Aung San Suu Kyi, the ousted leader of Myanmar’s civilian government, was charged Wednesday with illegally importing communications equipment, two days after the military seized power in what the U.S called a coup d’etat.

She will be held until at least Feb. 15 on charges relating to the alleged ownership of illegal walkie-talkies, according to a police statement seen by Reuters. NBC News has not been able to verify the police statement.

Kyi Toe, a spokesperson for Suu Kyi’s party, the National League for Democracy, confirmed the charge on his Facebook page. He added that the country’s president, Win Myint, who was also detained Monday, was charged with violating natural disaster management laws.

The military detained Suu Kyi and other officials and declared a year-long state of emergency on Monday, the day before legislators were due to start a new term in office.

The news comes as health workers in the country announced they would not support the new government and wore red ribbons to show their dissent. On Tuesday night people across Myanmar banged pots and pans and honked car horns in a sign of civil disobedience against the military junta.

Suu Kyi on Monday urged people across the country to oppose the military takeover in a statement that was prepared ahead of her detainment.

The charges against Suu Kyi came as international condemnation of the military takeover in the country of 55 million grew. The G7 group of wealthy nations, which includes the U.S., U.K. and France, on Wednesday said it was “deeply concerned” by the detention of of political leaders and civil society activists and the targeting of the media.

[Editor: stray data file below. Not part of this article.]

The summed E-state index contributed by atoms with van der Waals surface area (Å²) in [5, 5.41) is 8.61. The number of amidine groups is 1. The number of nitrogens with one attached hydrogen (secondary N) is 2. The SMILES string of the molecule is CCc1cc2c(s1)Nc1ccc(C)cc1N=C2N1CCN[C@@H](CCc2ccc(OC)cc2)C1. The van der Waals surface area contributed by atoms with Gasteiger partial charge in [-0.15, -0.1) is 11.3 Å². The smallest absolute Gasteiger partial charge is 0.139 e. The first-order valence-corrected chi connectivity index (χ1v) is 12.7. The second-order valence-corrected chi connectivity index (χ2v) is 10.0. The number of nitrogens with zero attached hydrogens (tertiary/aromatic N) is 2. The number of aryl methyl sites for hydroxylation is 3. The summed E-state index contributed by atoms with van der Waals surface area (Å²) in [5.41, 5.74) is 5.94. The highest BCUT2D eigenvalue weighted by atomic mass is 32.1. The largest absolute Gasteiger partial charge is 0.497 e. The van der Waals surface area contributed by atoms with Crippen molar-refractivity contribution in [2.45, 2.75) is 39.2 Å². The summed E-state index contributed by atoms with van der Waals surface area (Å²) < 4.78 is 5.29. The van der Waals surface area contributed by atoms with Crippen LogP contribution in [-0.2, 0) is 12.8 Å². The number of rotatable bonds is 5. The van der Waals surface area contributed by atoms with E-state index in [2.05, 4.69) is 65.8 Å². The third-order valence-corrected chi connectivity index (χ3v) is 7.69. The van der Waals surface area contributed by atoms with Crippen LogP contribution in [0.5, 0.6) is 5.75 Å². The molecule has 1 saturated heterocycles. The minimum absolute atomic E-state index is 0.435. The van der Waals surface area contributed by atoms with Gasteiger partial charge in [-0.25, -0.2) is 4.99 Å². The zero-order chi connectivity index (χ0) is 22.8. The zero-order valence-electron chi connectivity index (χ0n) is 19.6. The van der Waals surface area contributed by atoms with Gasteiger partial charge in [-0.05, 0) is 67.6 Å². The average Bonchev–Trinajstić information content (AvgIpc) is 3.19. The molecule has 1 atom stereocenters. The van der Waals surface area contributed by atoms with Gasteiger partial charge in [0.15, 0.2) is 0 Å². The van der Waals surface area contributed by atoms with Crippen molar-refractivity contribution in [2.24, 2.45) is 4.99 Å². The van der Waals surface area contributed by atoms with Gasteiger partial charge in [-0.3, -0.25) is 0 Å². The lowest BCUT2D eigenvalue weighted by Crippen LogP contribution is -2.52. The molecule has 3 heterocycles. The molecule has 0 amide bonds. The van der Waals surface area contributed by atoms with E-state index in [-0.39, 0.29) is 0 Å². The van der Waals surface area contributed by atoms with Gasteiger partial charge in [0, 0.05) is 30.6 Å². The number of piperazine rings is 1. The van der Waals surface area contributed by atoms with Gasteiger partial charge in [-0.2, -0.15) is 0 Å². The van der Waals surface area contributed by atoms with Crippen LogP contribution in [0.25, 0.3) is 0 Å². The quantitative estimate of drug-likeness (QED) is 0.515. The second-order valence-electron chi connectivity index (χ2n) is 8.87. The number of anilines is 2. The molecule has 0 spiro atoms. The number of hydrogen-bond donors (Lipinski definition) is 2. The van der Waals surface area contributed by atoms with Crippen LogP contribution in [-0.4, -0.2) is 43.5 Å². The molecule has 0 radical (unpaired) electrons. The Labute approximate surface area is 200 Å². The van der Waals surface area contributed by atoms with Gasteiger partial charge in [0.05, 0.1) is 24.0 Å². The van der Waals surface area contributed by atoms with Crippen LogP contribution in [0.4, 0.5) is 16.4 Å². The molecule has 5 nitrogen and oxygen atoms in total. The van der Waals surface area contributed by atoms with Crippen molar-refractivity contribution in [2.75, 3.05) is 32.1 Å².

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The G7 also called on the military to respect the result of the November election, in which Suu Kyi’s National League for Democracy party won 83 percent of the vote. The country’s election commission has rejected allegations of impropriety.

The past two months have seen tensions grow as the military claimed that the election was fraudulent.

The Biden administration’s declaration that the military takeover was a coup will trigger a review of U.S. foreign aid to Myanmar, which is scheduled to receive about $100 million in U.S. assistance this year.

However, that aid is largely humanitarian and direct economic aid, and little of those funds are expected to be restricted by the new review.

On Tuesday the United Nations’ Myanmar envoy, Christine Schraner Burgener, urged the U.N. Security Council to “collectively send a clear signal in support of democracy in Myanmar.”

A protester holds an image of Aung San Suu Kyi outside the United Nations building in Bangkok on Wednesday.Jack Taylor / AFP – Getty Images

Suu Kyi spent 15 years as a political prisoner between 1989 and 2010. She was awarded the 1991 Nobel Peace Prize in absentia for championing democracy and rights under the then-ruling junta.

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However, her reputation was tarnished by her failure to condemn the military for a brutal campaign against the Rohyinga Muslim minority population, that many analysts say amounts to genocide. In 2017, hundreds of thousands of Rohingya fled to neighboring Bangladesh to escape what has been called an ethnic cleansing campaign involving mass rapes, killings and the torching of homes.

Some Rohingya, already reluctant to return to Myanmar, are now even more unsure.

“Now if we go back into the hands of people who are responsible for our torture, we will probably have to bear twice as much pain as before,” said Mohammad Jaffar, 70, in an interview with the Associated Press.

In addition to Suu Kyi and other officials, there is evidence political activists are also being targeted by the military. Activist and former political prisoner Mya Aye was detained by the military on Monday, according to his daughter Wai Hnin Pwint Thon. His arrest was captured on neighborhood CCTV.

“We haven’t heard where he is, how he is or how long he will be there,” she told NBC News.

Reuters and The Associated Press contributed to this article

Bianca Britton and Zixu Wang contributed.


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